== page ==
Social stigmatisation and discrimination, including within the health care system, is a barrier to accessing health services and contributes to adverse outcomes. Transgender people have the right to respectful health care.
General health care needs are best supported in primary care.
Services providing gender-affirming health care vary across the country and may be found in primary care, youth one-stop-shop services, sexual health and other district health board services.
Hormone therapy creates a hormone balance more like that of your affirmed gender, and affects the appearance of secondary sex characteristics like fat distribution.
Service providers who can help access hormone therapy include:
- primary health care teams
- sexual health services
- youth health services
Note that prescribing of some medications such as cyproterone and testosterone is restricted in New Zealand, and requires specialist sign off.
The process of starting hormonal therapy includes assessing readiness, from a medical and psychosocial perspective, to begin. More visits may be required for people with complex physical or mental health issues. Information needs to be provided to support an informed consent approach.
Some hormone therapy may produce irreducible changes that you’ll need to consider, such as to your fertility. You may want to investigate fertility preservation (like freezing sperm or eggs) before you start hormones.
Voice therapy can help you train your voice to achieve a more gender neutral pitch and communication style.
Gender affirming surgeries include:
- Feminising breast augmentation for trans women
- Masculinising chest reconstruction for trans men
- Hysterectomy (removal of the uterus)
- Salpingo-oophorectomy (removal of ovaries and fallopian tubes)
- Orchidectomy (removal of testicles)
- Facial feminisation
- Laryngeal shave (reducing the size of the Adam’s apple)
- Masculinising and feminising gender affirming genital surgery.
Availability of these surgeries (except for genital surgery) will depend upon the surgical expertise and capacity within your DHB and the clinical priority given to your surgery.
An assessment of your readiness for surgery may be required before you can be referred for consultation with a surgeon. Guidance on eligibility for surgery is available in the Standards of Care for the Health of Transsexual, Transgender and Gender Nonconforming People, published by The World Professional Association for Transgender Health.
With regard to gender affirming genital surgery, the Ministry of Health has funded a limited number of these surgeries since 2005, through its High Cost Treatment Pool. Surgeries have been provided in the private sector in New Zealand or overseas. There is currently a long waiting list for the surgery.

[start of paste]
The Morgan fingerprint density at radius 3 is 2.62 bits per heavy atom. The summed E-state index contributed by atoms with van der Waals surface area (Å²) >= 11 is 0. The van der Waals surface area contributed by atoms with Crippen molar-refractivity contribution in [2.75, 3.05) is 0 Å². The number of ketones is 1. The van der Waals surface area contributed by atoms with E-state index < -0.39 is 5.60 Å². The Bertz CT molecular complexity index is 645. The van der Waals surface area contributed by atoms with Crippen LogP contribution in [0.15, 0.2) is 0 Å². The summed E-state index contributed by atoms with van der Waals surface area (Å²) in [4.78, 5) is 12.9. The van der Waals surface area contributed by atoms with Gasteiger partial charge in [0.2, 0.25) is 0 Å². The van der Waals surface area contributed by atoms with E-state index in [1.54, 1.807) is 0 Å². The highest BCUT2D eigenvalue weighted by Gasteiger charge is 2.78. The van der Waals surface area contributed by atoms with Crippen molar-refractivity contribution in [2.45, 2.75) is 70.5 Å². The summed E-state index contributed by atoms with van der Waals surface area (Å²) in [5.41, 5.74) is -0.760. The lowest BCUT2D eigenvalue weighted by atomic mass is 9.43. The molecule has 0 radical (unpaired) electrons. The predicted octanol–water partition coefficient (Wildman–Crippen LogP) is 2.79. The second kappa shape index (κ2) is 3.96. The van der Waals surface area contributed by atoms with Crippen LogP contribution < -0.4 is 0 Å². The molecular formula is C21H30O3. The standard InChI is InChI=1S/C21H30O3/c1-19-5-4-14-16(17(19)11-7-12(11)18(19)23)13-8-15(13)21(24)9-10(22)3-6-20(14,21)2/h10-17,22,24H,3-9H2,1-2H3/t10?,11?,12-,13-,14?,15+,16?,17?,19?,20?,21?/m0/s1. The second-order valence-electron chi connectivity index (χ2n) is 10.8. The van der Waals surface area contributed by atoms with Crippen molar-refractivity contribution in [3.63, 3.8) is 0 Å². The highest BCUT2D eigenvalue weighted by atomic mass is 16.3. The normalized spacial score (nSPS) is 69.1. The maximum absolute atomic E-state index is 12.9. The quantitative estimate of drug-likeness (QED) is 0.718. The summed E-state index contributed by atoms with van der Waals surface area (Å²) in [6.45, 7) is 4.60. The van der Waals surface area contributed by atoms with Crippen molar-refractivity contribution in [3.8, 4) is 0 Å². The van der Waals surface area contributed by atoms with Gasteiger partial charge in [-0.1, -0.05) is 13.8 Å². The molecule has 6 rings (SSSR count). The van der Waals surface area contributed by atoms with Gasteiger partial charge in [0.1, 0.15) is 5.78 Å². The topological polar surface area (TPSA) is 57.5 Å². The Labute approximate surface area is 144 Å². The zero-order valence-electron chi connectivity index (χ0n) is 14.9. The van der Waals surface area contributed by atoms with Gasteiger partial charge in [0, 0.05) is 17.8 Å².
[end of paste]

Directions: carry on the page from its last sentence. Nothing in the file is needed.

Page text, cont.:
Only DHB specialists can apply for High Cost Treatment Pool funding. Applications for gender affirming genital surgery are generally made by the DHB specialist who has been providing transgender health care for a person. This is normally an endocrinologist or a sexual health physician.
If you wish to access this surgery you should discuss this with your DHB specialist. If you are not currently under the care of a specialist, then you should discuss this with your GP, who can make a referral to an appropriate specialist.
Counselling and mental health services
Seeking help with a counsellor or mental health professional is a key part of managing any distress.
The experiences of stigma and discrimination can stop people from reaching out and accessing support. It is important to know that some of the uncomfortable experiences of social and medical transition are temporary – and that health professionals are available to help when you face these barriers.
If you want to know more about mental health providers, you can contact one of the following services, or check with your GP or primary care provider for a referral.
Medical and social transition encompasses many changes in our values, relationships and life choices. Finding an understanding person to share the experience with can help to get through some of the doubts, concerns and worries.
It is common to feel isolated, to feel like you are the only person who has had to face barriers or concerns. But often there are many networks and people in our everyday community who are more than willing to introduce or link others to peer support networks.
Check out the Resources page for support networks outside of the medical and mental health sector.
If you need urgent help
If there is any concern for the safety of a person or yourself, seek help and guidance from mental health services.
- Crisis assessment teams – local contact numbers for mental health emergencies
- Mental health services – helplines and other resources